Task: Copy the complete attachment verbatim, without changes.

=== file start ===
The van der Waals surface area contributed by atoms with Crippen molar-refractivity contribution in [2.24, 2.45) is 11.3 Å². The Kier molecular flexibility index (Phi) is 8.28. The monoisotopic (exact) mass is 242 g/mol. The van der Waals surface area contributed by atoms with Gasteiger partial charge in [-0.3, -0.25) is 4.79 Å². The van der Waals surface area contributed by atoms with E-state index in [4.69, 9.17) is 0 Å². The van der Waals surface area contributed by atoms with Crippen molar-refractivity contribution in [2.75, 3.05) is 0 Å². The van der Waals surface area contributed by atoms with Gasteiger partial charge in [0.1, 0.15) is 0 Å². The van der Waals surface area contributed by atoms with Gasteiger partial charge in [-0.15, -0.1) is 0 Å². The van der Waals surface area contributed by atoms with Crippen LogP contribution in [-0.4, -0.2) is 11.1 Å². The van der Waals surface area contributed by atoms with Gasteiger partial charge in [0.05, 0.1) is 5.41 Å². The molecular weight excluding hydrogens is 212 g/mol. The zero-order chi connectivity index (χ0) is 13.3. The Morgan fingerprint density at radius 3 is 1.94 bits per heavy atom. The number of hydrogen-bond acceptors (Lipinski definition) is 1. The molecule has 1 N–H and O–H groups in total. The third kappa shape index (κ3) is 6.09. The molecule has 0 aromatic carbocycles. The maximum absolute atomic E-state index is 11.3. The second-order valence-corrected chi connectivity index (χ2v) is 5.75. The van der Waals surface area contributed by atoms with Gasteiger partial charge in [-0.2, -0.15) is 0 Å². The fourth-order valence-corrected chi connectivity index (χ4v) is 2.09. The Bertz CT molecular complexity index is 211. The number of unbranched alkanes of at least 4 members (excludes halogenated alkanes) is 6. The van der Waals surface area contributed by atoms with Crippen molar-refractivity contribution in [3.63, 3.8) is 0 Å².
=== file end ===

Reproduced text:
The van der Waals surface area contributed by atoms with Crippen molar-refractivity contribution in [2.24, 2.45) is 11.3 Å². The Kier molecular flexibility index (Phi) is 8.28. The monoisotopic (exact) mass is 242 g/mol. The van der Waals surface area contributed by atoms with Gasteiger partial charge in [-0.3, -0.25) is 4.79 Å². The van der Waals surface area contributed by atoms with E-state index in [4.69, 9.17) is 0 Å². The van der Waals surface area contributed by atoms with Crippen molar-refractivity contribution in [2.75, 3.05) is 0 Å². The van der Waals surface area contributed by atoms with Gasteiger partial charge in [0.1, 0.15) is 0 Å². The van der Waals surface area contributed by atoms with Gasteiger partial charge in [-0.15, -0.1) is 0 Å². The van der Waals surface area contributed by atoms with Crippen LogP contribution in [-0.4, -0.2) is 11.1 Å². The van der Waals surface area contributed by atoms with Gasteiger partial charge in [0.05, 0.1) is 5.41 Å². The molecular weight excluding hydrogens is 212 g/mol. The zero-order chi connectivity index (χ0) is 13.3. The Morgan fingerprint density at radius 3 is 1.94 bits per heavy atom. The number of hydrogen-bond acceptors (Lipinski definition) is 1. The molecule has 1 N–H and O–H groups in total. The third kappa shape index (κ3) is 6.09. The molecule has 0 aromatic carbocycles. The maximum absolute atomic E-state index is 11.3. The second-order valence-corrected chi connectivity index (χ2v) is 5.75. The van der Waals surface area contributed by atoms with Gasteiger partial charge in [-0.2, -0.15) is 0 Å². The fourth-order valence-corrected chi connectivity index (χ4v) is 2.09. The Bertz CT molecular complexity index is 211. The number of unbranched alkanes of at least 4 members (excludes halogenated alkanes) is 6. The van der Waals surface area contributed by atoms with Crippen molar-refractivity contribution in [3.63, 3.8) is 0 Å².